It’s official. There will be no salary cap in the NFL next season.
At first glance, it would appear that richer, more successful teams will start spending more money on the players they want to keep, and the league’s average salaries and team payrolls will undoubtedly rise. This was viewed as a worst-case scenario a few years ago when it was thrown into the Collective Bargaining Agreement as a way to put pressure on the NFL to get a new deal done before the 2010-11 season. But this new rule is far from a worst-case scenario. The Byzantine salary structure of the league is about to get a whole lot simpler.
Here’s why the capless year may be a stroke of genius: the NFL – and all of its teams – are rich enough that this is a good idea. The league is pulling in more money than ever, and their revenue-sharing policies are stricter and more inclusive than any other professional sports league. Teams share television deals, and everyone gets an enormous payout from the league office for merchandise, TV rights, and more. There are 1,800 players in the NFL, each making an average of $1.4 million, and teams are still worth an average of $1 billion dollars. That’s insane money.
This is a testament to the NFL’s financial strength: everyone can afford to pay everyone else whatever they want. Also, unlike other leagues, the bad teams are still rich enough to make serious moves. Take the Detroit Lions, for example: they’ve gone 1-31 over the last two seasons, but have made some tremendous acquisitions this offseason. They’ll likely compete for the playoffs.
Predictably, though, there is a darker side to all this money. There is little financial security for most players – as many large contracts are non-guaranteed – and no matter how much money a team has, good players don’t want to play for bad teams.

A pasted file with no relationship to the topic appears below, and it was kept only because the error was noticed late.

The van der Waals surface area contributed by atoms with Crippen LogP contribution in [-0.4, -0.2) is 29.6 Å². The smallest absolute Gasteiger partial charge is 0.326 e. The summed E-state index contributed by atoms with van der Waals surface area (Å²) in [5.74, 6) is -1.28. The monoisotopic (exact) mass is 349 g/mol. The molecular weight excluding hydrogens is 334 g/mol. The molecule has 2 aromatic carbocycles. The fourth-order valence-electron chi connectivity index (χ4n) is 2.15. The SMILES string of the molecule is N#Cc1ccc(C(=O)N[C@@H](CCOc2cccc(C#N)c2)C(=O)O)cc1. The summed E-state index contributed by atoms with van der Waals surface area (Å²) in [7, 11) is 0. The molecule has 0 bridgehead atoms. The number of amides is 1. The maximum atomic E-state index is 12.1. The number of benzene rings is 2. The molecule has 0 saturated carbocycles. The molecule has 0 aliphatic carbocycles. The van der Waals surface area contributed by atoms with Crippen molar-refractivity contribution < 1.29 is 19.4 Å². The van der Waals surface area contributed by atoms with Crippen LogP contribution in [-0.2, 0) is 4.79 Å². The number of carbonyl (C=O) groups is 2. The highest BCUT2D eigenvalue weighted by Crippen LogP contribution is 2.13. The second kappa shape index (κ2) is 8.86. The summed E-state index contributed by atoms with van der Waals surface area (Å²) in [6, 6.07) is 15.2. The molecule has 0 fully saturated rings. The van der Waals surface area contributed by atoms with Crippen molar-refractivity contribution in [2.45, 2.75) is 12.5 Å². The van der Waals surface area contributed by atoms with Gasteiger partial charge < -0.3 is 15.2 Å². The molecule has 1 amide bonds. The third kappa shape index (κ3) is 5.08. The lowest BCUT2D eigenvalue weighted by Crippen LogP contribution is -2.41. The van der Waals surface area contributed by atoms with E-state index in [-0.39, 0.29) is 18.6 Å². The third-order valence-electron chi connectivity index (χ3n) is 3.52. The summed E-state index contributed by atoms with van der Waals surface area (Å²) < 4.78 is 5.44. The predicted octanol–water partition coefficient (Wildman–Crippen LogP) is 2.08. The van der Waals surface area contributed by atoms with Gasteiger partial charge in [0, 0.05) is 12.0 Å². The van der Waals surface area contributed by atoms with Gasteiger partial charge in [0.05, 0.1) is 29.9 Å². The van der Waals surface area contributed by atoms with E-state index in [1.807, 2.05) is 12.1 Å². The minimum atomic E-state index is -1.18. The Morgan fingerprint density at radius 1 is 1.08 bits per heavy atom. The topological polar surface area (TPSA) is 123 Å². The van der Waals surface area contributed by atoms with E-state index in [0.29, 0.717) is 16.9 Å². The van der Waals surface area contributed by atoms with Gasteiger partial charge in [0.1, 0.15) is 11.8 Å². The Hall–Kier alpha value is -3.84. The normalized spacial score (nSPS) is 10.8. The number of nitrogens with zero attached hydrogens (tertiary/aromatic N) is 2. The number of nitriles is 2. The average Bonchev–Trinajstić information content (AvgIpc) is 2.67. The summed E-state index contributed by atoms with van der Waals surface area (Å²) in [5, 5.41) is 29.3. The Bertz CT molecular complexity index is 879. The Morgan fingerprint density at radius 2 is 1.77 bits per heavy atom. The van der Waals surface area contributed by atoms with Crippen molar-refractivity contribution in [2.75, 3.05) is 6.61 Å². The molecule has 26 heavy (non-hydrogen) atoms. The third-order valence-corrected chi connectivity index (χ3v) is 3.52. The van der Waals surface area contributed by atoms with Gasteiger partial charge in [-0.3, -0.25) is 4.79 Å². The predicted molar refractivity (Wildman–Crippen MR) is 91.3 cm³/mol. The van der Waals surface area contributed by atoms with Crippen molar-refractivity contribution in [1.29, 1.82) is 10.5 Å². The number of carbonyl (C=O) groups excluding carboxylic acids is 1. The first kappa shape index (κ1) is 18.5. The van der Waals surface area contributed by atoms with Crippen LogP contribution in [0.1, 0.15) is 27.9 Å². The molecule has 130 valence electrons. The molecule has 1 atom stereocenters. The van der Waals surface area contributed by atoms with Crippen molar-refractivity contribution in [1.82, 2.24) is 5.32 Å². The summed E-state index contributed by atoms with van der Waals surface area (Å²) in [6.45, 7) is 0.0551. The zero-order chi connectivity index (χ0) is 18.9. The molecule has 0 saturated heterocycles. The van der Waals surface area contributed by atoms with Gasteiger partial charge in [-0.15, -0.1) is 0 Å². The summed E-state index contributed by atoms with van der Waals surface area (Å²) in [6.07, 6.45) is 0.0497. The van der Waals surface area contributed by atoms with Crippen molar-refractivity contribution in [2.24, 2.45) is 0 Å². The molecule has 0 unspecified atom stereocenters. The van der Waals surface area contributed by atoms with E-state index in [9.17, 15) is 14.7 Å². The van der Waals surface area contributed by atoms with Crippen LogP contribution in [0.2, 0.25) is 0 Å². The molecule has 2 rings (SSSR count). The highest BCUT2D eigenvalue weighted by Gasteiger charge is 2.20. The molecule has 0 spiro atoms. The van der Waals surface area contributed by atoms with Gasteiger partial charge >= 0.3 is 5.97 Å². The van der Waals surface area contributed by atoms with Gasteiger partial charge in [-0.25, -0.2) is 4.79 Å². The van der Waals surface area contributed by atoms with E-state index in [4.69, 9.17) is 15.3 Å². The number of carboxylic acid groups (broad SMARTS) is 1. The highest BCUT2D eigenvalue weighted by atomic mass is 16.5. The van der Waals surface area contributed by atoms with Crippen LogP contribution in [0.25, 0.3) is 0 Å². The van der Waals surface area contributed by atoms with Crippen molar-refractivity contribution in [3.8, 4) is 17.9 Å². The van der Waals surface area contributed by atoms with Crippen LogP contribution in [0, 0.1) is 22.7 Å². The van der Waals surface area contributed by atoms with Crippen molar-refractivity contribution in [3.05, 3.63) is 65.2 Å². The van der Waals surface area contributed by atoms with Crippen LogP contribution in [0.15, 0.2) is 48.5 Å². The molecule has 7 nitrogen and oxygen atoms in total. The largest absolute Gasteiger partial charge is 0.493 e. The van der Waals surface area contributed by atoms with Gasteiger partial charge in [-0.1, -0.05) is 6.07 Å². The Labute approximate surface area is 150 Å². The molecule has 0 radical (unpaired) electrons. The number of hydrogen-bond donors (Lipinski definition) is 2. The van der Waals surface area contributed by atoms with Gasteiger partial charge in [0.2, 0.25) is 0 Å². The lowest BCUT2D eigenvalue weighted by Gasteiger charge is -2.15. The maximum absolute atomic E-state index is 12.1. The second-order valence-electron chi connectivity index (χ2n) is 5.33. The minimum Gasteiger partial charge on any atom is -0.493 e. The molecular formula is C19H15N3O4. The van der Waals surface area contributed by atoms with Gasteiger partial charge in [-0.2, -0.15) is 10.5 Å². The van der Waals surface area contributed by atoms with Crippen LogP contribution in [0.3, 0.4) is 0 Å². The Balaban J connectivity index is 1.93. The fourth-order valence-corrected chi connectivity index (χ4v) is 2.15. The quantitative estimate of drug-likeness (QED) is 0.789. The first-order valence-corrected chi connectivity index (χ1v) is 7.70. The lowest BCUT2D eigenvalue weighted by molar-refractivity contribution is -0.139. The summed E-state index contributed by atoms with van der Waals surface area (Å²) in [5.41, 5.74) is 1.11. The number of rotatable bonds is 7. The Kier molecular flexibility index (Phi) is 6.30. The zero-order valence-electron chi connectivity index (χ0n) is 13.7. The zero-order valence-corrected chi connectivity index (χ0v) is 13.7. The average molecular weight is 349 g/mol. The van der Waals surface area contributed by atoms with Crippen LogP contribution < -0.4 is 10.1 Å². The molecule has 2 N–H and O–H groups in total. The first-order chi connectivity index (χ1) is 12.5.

The NBA, on the other hand, doesn’t have the luxury of large, short-term contracts, and their product is tanking quickly as a result. The NBA will lose almost half a billion dollars this year. How can the owners possibly keep paying both their stars and a luxury tax when each team loses tens of millions of dollars a year? In contrast to the NFL, where bad teams frequently sell out, good clubs in the NBA struggle to reach three-quarter capacity. The Atlanta Hawks are an exciting team on the rise, yet they play every home game with a quarter of their arena empty. One of their best players, Josh Smith, is even from Atlanta, and still nobody shows up.
The NBA has four teams that average a sellout every game. The NFL has eight. Only six teams in the NFL sell less than 90 per cent of tickets every game. The NBA has 15. Just to compare, the NHL has 12 teams that average sellouts and 10 that don’t hit 90 per cent – cities are polarized. We’re about to see the NFL reap the benefits of putting out a great product out week after week. Here’s the lesson: when it’s about the game, people show up. When it’s about the stars, they don’t.